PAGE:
Answering in context of this edit:
Yes, 之下 means "under (the situation of) ...". A more common form is "在...之下". For example:
Under (the situation of) the pressure of the masses, he eventually made an official public apology.
Since some comments have doubt with the grammatical aspect of the sentence, I would like to explain more.
The word 加上 indicates that something happened(有些事情发生了) in previous sentences alongside with the 贵族们煽动. To aid understanding the sentence easier let's try to omit the part 本来就对空心怀反感的 and add 有些事情发生了 at the start. The sentence becomes:
Which can be translated to:
Under the situation of (something happened) and the stir-up of the nobles, a march ensued.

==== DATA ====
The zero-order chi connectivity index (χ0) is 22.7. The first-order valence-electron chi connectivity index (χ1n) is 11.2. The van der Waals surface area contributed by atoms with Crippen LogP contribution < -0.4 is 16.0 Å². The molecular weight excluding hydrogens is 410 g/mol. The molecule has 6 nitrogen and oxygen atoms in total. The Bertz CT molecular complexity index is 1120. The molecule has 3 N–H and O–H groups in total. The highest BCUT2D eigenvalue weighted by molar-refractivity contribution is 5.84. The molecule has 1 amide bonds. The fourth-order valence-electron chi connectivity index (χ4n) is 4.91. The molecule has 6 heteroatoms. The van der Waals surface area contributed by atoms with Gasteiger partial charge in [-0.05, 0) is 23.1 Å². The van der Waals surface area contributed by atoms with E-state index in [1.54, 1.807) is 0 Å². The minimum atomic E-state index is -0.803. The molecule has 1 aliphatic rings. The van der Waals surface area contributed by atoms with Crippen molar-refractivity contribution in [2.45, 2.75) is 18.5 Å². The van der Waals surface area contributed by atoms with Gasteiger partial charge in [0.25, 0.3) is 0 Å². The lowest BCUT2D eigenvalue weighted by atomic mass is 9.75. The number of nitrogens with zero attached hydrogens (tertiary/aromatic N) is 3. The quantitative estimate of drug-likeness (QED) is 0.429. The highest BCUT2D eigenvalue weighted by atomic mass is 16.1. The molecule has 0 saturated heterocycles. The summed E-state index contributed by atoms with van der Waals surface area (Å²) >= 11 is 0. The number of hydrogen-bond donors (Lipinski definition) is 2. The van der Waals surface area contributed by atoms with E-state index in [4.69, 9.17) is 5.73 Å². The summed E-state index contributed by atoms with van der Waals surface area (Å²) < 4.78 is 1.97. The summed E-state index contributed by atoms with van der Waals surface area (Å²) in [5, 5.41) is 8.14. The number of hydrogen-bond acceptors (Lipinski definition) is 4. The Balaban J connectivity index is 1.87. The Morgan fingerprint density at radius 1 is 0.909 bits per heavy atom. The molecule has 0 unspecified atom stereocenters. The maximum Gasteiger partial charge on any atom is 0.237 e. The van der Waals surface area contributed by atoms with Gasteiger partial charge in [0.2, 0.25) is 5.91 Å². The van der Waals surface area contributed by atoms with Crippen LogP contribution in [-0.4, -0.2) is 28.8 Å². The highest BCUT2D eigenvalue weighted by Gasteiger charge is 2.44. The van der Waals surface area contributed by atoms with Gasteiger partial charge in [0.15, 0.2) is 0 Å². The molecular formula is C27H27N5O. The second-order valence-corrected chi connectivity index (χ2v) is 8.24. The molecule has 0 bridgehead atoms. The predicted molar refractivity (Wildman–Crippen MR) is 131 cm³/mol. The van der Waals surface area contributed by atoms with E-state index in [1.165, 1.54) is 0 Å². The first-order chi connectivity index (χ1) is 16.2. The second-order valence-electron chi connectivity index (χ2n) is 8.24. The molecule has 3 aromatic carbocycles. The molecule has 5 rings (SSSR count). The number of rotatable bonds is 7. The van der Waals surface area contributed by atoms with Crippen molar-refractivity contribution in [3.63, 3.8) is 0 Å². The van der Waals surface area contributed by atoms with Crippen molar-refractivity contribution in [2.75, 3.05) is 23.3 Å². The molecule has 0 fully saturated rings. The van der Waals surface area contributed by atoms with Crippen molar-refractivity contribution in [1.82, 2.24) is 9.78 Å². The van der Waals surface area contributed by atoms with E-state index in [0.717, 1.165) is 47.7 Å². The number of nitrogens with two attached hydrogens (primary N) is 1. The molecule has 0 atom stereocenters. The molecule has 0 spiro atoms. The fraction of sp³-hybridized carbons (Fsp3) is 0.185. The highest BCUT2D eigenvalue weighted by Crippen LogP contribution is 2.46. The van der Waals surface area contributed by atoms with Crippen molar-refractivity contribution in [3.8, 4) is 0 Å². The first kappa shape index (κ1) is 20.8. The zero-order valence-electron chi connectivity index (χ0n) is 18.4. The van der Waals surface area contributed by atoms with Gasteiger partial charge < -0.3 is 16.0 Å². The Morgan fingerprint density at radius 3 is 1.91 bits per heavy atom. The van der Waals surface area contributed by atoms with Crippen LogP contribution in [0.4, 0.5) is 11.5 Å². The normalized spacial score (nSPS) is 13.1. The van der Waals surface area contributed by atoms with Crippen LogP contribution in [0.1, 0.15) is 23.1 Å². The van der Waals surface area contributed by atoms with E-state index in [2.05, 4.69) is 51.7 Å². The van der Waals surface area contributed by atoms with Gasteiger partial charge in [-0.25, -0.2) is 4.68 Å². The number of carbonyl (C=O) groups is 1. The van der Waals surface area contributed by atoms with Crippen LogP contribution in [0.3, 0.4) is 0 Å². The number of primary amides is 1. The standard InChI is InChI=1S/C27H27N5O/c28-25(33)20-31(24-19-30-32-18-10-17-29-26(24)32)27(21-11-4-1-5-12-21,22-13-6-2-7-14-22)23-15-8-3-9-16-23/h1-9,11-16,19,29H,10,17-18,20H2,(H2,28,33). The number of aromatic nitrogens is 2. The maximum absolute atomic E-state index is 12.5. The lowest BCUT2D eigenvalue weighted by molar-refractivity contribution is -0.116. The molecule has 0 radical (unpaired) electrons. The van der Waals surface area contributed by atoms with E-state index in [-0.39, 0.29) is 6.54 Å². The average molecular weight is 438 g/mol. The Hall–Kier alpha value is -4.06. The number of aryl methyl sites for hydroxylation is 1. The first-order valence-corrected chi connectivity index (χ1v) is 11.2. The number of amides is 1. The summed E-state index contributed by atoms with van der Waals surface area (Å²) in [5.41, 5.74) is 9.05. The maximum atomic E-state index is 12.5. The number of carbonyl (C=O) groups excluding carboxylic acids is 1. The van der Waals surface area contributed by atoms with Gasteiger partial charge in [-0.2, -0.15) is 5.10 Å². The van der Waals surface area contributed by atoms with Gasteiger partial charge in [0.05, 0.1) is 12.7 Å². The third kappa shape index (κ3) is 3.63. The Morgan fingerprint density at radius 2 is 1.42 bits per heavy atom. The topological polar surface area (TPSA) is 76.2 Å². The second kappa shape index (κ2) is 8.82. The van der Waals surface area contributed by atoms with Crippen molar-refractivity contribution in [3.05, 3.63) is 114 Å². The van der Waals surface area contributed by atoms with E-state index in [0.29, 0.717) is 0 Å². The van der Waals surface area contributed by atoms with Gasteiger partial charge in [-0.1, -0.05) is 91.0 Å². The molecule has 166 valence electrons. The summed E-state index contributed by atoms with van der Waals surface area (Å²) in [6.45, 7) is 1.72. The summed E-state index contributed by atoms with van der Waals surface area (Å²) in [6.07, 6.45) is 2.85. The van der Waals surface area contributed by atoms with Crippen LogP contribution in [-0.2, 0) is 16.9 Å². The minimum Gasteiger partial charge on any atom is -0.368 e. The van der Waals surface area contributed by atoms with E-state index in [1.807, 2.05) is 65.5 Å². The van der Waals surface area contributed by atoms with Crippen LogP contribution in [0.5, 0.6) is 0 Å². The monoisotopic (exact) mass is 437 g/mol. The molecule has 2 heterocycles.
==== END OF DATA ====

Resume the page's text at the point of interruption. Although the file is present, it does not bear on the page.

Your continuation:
A comment suggested that the sentence should be rewritten to either:
加上 (本来就对 空 心怀反感的) 贵族们煽动
(This rewrite removed the cause-effect relationship of the stir-up and the march, which diluted the meaning of the original sentence a bit.) or;
在 (本来就对 空 心怀反感的) 贵族们煽动 之下
This rewrite broken the concurrent relationship of the "something happened" part.
I think the two rewrites can actually be combined together to:
加上 在(本来就对 空 心怀反感的) 贵族们煽动 之下
Which retains both the meaning of 加上 and 之下.
Finally, frankly speaking the grammar of this sentence is not very good, especially the ending part . For me, I would rewrite the whole sentence as:
And by reading more of the original text, it seems that the author is just doing "literal" translations, without much care about the relationship between sentences.